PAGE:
What defendants can do when their counsel worries more about maintaining the business of the insurance company that refers them cases, than the clients they are assigned to represent?
You rely upon your defense attorney. They are confident they will win at trial. You have limited, or no conversations with the insurance adjuster making payment decisions behind the scenes. Then, you go to trial and a jury finds that you are responsible for paying the plaintiff more money than is available under your insurance policy. You are now personally responsible for repaying the plaintiff all amounts greater than your policy limits. Options: Bankruptcy? Sell your property? Beg a family member to pay the bill? All are less than desirable.
Some defense counsel believe they are invincible. So confident that they will win, they don’t adequately explain the likelihood that you could become personally liable for a verdict. Some insurance companies put their own interests above their insured. Combining the invincible attorney with an insurance company adjuster who fails to recommend a settlement, despite analysis that available policy limits will not be adequate to cover a verdict, is a recipe for disaster. This can be devastating to you.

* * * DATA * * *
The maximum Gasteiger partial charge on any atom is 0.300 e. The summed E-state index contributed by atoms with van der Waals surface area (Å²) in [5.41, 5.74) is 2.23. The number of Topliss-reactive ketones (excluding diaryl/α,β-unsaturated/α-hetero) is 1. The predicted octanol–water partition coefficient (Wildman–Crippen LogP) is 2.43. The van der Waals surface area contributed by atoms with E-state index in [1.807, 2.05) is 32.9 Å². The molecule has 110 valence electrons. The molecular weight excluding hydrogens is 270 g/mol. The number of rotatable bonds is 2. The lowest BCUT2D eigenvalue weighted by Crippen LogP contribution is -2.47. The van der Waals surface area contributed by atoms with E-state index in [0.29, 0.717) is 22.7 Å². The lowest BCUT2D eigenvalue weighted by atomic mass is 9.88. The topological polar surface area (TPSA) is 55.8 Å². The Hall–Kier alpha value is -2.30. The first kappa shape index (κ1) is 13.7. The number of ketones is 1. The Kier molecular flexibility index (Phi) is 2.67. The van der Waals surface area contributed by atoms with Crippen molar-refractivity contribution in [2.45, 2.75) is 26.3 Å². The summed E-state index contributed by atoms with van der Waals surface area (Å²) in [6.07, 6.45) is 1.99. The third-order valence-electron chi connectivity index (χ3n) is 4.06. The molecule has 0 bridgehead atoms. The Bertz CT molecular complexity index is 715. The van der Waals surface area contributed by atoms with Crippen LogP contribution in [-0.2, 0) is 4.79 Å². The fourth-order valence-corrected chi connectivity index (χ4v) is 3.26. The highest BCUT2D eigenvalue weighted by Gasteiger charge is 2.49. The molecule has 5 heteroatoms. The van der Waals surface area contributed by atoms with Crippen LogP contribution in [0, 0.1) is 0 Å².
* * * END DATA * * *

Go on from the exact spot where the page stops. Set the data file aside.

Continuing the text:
In this example, you may have an opportunity to assign your right to sue for bad faith to the plaintiff that you owe. The plaintiff would be permitted to sue your insurance company for the bad faith handling of your defense, for failing to pay a pre-suit settlement to the plaintiff and for failing to protect you from personal liability after trial. An assignment such as this allows you to rest easy that no one will be placing liens on your property; and it also provides an opportunity for our clients to collect the full amount of the judgments they are awarded at their personal injury trials.
Attorneys at Murphy & Landon have pursued personal injury and medical malpractice claims against defendants put in this position by their representatives. Murphy & Landon has won excess verdicts at trial and has successfully sued insurance companies for bad faith, resulting in payment of the full amount of the outstanding verdict, in addition to interest and punitive damages.